10 Ways to Warm Up This Winter
By Amanda Fretheim Gates, Molly Schelper & Claire Walling
When Minnesota winter kicks into full gear, you may hear the call of your couch. But then you’d miss out on all the activities and attractions are perfect for chilly days—the many museums, restaurants, and exhibits that were custom-made for winter. Here are some hot places to warm up around the Twin Cities and beyond.
1. Gander at art. You can take in contemporary at the Walker Art Center (free Thursdays from 5-9 p.m., and the first Saturday of each month), encyclopedic at the Minneapolis Institute of Arts (free), Russian at The Museum of Russian Art ($9) or a mix at the Weisman Art Museum (free). These venues not only offer great art, but many have on-site restaurants as well as family-friendly days/activities and much more.
2. Bury yourself in baked goods. Pair a fresh, melt-in-your-mouth mixed-berry scone with some freshly roasted coffee at Stone House Coffee & Roastery in Nisswa. At The Barn in nearby Brainerd you’ll find some of the best pie you’ve ever had. Banana cream, Dutch apple, cherry, pecan: it’s all there, and it’s all so, so good.
3. Go Aquatic. Sea Life Minnesota Aquarium at Mall of America is an excellent winter day activity, with its 300-foot tunnel through 500,000 gallons of water hosting 10,000 sea creatures. Up in Duluth, visit the Great Lakes Aquarium. Exhibits include Amazing Amazon, featuring species from South America; Masters of Disguise, exploring camouflage and mimicry in nature; and Otter Cove, home to river otters Anang and Zhoosh.
4. Ride roller coasters. After Sea Life, head up to the mall's center court and take a spin on any number of the rides in Nickelodeon Universe. There are options for kids as little as two and as mature as 92.
5. Drink up. Sure, maybe a glass of wine or a hot toddy will help get you through, but what about some good old-fashioned hot cocoa? Food & Wine named Kopplin's Coffee in St. Paul one of the best places to get hot chocolate in the United States.
6. Experience history. In addition to world-class art museums, you can also take a bite out of history with visits to the Minnesota History Center in St. Paul, and Mill City Museum, American Swedish Institute, and the Bell Museum of Natural History, all in Minneapolis. In Moorhead, see the renowned Hjemkomst Viking ship. Modeled after the Gokstad burial ship—unearthed in Norway in 1880 with a construction date circa 800 AD—the Hjemkomst was built in the 1970s by Moorhead native Bob Asp, sailed to Norway in 1982, and now is permanently on display in the Hjemkomst Center.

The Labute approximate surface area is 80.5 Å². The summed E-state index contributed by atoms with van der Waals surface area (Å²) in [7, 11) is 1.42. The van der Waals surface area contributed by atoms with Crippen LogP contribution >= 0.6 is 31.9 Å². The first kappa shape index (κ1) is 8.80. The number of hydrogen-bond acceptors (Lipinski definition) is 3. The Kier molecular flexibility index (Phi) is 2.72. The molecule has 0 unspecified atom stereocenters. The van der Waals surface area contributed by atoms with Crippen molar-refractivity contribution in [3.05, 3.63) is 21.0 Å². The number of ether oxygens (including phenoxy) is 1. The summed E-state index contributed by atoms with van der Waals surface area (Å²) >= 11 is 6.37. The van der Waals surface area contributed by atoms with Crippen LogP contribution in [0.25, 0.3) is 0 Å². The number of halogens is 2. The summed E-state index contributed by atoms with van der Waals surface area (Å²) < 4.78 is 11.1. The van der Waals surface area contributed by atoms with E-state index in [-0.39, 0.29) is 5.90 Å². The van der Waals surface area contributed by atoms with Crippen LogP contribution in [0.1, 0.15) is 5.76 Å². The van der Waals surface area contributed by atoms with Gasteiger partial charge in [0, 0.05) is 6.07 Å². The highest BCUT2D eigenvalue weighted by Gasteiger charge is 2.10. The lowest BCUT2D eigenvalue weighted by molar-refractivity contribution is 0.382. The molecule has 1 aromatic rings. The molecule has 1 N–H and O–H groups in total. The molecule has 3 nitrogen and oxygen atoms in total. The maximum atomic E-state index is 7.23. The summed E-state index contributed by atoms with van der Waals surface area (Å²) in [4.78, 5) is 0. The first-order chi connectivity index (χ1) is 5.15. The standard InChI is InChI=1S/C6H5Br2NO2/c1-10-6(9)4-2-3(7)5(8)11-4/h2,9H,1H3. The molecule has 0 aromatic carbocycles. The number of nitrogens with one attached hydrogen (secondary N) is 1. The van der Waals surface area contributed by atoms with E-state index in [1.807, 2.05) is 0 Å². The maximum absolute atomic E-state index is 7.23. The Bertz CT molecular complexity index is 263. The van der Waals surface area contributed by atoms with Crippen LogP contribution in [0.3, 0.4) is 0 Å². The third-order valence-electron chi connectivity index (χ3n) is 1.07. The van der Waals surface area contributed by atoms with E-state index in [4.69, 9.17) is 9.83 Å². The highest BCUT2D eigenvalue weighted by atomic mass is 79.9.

7. Rock out. With popular artists like Prince, The Replacements, Trampled by Turtles, and Semisonic coming out of Minnesota, we've always been lauded as a great place to see live music. See who's playing at First Avenue, the Fine Line, the Dakota, the Turf Club or the Artists' Quarter.
8. Sample hometown brews. We've been brewing beer in Minnesota for more than a century, yet we're continuing to make quite a name for ourselves when it comes to beer. Take tours of Schell's, Summit, Surly or Fulton breweries, plus spots like the Herkimer and Town Hall Brewery offer up their own concoctions—both food and beer—for patrons. In Duluth, don’t miss Fitger’s: the brewery has some of the best pints in the state, as well as the ultimate winter comfort food.
9. Get cozy by the fire. Several restaurants around the Twin Cities heat up their dining rooms with fireplaces: Forepaugh's, W. A. Frost, Downtowner Woodfire Grill, Nicollet Island Inn, and FireLake are just a few.
10. Catch a show. Whether you're looking for Broadway-caliber performances, award-winning regional offerings, children's adventures, opera or dance, we have a show for every personality. A sampling of our performing-arts venues include: Guthrie Theater, Children’s Theatre Company, Park Square Theatre, The Jungle, Orpheum Theatre, Cowles Center, and Ordway Center.